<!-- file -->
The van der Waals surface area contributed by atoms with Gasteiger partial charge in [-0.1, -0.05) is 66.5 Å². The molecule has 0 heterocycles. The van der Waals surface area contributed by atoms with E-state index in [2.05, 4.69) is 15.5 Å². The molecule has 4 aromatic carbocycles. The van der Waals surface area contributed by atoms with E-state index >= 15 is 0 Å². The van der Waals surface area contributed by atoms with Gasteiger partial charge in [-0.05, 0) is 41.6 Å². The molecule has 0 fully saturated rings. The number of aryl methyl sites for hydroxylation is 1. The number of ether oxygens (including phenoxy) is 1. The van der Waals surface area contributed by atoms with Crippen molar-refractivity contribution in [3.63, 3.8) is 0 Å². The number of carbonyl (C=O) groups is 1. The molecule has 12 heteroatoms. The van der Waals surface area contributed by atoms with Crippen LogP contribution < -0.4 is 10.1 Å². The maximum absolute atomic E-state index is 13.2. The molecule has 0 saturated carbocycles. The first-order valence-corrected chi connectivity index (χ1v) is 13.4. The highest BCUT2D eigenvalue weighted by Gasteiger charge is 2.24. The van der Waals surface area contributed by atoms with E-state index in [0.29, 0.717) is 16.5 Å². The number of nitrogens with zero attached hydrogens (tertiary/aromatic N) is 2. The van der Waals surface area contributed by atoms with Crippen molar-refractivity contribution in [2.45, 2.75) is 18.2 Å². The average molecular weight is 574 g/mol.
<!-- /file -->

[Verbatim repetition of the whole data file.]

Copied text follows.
The van der Waals surface area contributed by atoms with Gasteiger partial charge in [-0.1, -0.05) is 66.5 Å². The molecule has 0 heterocycles. The van der Waals surface area contributed by atoms with E-state index in [2.05, 4.69) is 15.5 Å². The molecule has 4 aromatic carbocycles. The van der Waals surface area contributed by atoms with E-state index >= 15 is 0 Å². The van der Waals surface area contributed by atoms with Gasteiger partial charge in [-0.05, 0) is 41.6 Å². The molecule has 0 fully saturated rings. The number of aryl methyl sites for hydroxylation is 1. The number of ether oxygens (including phenoxy) is 1. The van der Waals surface area contributed by atoms with Crippen molar-refractivity contribution in [3.63, 3.8) is 0 Å². The number of carbonyl (C=O) groups is 1. The molecule has 12 heteroatoms. The van der Waals surface area contributed by atoms with Crippen LogP contribution < -0.4 is 10.1 Å². The maximum absolute atomic E-state index is 13.2. The molecule has 0 saturated carbocycles. The first-order valence-corrected chi connectivity index (χ1v) is 13.4. The highest BCUT2D eigenvalue weighted by Gasteiger charge is 2.24. The van der Waals surface area contributed by atoms with E-state index in [0.29, 0.717) is 16.5 Å². The number of nitrogens with zero attached hydrogens (tertiary/aromatic N) is 2. The van der Waals surface area contributed by atoms with Crippen molar-refractivity contribution in [2.45, 2.75) is 18.2 Å². The average molecular weight is 574 g/mol.